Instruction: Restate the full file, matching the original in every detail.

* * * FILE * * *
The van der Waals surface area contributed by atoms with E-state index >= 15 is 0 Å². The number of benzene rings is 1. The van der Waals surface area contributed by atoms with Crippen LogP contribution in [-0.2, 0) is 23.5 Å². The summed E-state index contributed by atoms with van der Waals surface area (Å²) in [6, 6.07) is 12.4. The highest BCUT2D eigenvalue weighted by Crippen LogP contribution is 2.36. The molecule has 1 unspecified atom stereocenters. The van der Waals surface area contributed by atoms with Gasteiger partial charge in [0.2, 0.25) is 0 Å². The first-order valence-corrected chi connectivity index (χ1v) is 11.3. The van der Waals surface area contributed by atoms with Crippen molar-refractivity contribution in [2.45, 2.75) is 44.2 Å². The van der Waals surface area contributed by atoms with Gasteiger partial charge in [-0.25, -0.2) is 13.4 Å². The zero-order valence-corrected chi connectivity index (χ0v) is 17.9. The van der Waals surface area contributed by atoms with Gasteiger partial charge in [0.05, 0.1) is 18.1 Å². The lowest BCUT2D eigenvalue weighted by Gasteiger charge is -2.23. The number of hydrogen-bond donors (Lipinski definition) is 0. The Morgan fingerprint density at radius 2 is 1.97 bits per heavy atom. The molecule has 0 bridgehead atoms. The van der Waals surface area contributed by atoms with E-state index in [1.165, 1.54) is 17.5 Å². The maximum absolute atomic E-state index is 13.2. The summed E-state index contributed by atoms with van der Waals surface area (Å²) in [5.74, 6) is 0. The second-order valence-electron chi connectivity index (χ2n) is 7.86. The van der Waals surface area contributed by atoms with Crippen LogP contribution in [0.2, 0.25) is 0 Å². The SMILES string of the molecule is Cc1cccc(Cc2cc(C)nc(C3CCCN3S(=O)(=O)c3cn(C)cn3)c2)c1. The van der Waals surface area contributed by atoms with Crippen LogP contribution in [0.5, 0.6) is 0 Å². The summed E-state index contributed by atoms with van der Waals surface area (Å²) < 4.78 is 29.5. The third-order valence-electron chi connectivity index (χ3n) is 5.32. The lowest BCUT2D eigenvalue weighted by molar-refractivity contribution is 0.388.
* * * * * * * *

The van der Waals surface area contributed by atoms with E-state index >= 15 is 0 Å². The number of benzene rings is 1. The van der Waals surface area contributed by atoms with Crippen LogP contribution in [-0.2, 0) is 23.5 Å². The summed E-state index contributed by atoms with van der Waals surface area (Å²) in [6, 6.07) is 12.4. The highest BCUT2D eigenvalue weighted by Crippen LogP contribution is 2.36. The molecule has 1 unspecified atom stereocenters. The van der Waals surface area contributed by atoms with Gasteiger partial charge in [0.2, 0.25) is 0 Å². The first-order valence-corrected chi connectivity index (χ1v) is 11.3. The van der Waals surface area contributed by atoms with Crippen molar-refractivity contribution in [2.45, 2.75) is 44.2 Å². The van der Waals surface area contributed by atoms with Gasteiger partial charge in [-0.25, -0.2) is 13.4 Å². The zero-order valence-corrected chi connectivity index (χ0v) is 17.9. The van der Waals surface area contributed by atoms with Gasteiger partial charge in [0.05, 0.1) is 18.1 Å². The lowest BCUT2D eigenvalue weighted by Gasteiger charge is -2.23. The number of hydrogen-bond donors (Lipinski definition) is 0. The Morgan fingerprint density at radius 2 is 1.97 bits per heavy atom. The molecule has 0 bridgehead atoms. The van der Waals surface area contributed by atoms with E-state index in [1.165, 1.54) is 17.5 Å². The maximum absolute atomic E-state index is 13.2. The summed E-state index contributed by atoms with van der Waals surface area (Å²) in [5.74, 6) is 0. The second-order valence-electron chi connectivity index (χ2n) is 7.86. The van der Waals surface area contributed by atoms with Crippen LogP contribution in [0.2, 0.25) is 0 Å². The SMILES string of the molecule is Cc1cccc(Cc2cc(C)nc(C3CCCN3S(=O)(=O)c3cn(C)cn3)c2)c1. The van der Waals surface area contributed by atoms with Crippen LogP contribution in [0.5, 0.6) is 0 Å². The summed E-state index contributed by atoms with van der Waals surface area (Å²) < 4.78 is 29.5. The third-order valence-electron chi connectivity index (χ3n) is 5.32. The lowest BCUT2D eigenvalue weighted by molar-refractivity contribution is 0.388.